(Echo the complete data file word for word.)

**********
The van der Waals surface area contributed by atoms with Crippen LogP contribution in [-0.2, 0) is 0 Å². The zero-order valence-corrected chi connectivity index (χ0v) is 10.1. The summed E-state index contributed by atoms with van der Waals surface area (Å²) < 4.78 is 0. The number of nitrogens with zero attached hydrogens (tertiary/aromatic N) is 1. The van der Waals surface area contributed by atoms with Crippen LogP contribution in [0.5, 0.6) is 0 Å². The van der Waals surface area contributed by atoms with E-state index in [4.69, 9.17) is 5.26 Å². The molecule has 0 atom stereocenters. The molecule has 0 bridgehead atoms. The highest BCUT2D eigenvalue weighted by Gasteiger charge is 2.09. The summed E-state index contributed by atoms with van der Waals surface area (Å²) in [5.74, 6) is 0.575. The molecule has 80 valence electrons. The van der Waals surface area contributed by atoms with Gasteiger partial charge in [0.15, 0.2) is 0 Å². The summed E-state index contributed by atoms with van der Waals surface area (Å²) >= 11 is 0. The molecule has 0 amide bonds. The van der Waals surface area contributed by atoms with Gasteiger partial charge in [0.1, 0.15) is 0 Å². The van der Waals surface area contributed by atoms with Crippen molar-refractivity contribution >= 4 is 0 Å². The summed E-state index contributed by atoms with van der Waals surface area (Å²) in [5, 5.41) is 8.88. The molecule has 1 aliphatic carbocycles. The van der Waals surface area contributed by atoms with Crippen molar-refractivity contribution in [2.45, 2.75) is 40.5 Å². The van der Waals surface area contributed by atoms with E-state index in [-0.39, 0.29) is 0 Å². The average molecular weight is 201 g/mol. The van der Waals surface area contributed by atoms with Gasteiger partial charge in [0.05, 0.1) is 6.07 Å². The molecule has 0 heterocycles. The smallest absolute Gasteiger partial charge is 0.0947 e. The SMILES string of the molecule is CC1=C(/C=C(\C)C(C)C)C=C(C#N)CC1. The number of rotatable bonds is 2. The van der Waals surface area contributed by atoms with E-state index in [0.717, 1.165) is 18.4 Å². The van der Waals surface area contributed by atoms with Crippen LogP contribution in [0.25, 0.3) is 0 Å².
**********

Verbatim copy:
The van der Waals surface area contributed by atoms with Crippen LogP contribution in [-0.2, 0) is 0 Å². The zero-order valence-corrected chi connectivity index (χ0v) is 10.1. The summed E-state index contributed by atoms with van der Waals surface area (Å²) < 4.78 is 0. The number of nitrogens with zero attached hydrogens (tertiary/aromatic N) is 1. The van der Waals surface area contributed by atoms with Crippen LogP contribution in [0.5, 0.6) is 0 Å². The van der Waals surface area contributed by atoms with E-state index in [4.69, 9.17) is 5.26 Å². The molecule has 0 atom stereocenters. The molecule has 0 bridgehead atoms. The highest BCUT2D eigenvalue weighted by Gasteiger charge is 2.09. The summed E-state index contributed by atoms with van der Waals surface area (Å²) in [5.74, 6) is 0.575. The molecule has 80 valence electrons. The van der Waals surface area contributed by atoms with Gasteiger partial charge in [0.15, 0.2) is 0 Å². The summed E-state index contributed by atoms with van der Waals surface area (Å²) >= 11 is 0. The molecule has 0 amide bonds. The van der Waals surface area contributed by atoms with Gasteiger partial charge in [0.1, 0.15) is 0 Å². The van der Waals surface area contributed by atoms with Crippen molar-refractivity contribution >= 4 is 0 Å². The summed E-state index contributed by atoms with van der Waals surface area (Å²) in [5, 5.41) is 8.88. The molecule has 1 aliphatic carbocycles. The van der Waals surface area contributed by atoms with Crippen molar-refractivity contribution in [2.45, 2.75) is 40.5 Å². The van der Waals surface area contributed by atoms with E-state index in [-0.39, 0.29) is 0 Å². The average molecular weight is 201 g/mol. The van der Waals surface area contributed by atoms with Gasteiger partial charge in [0.05, 0.1) is 6.07 Å². The molecule has 0 heterocycles. The smallest absolute Gasteiger partial charge is 0.0947 e. The SMILES string of the molecule is CC1=C(/C=C(\C)C(C)C)C=C(C#N)CC1. The number of rotatable bonds is 2. The van der Waals surface area contributed by atoms with E-state index in [0.717, 1.165) is 18.4 Å². The van der Waals surface area contributed by atoms with Crippen LogP contribution in [0.25, 0.3) is 0 Å².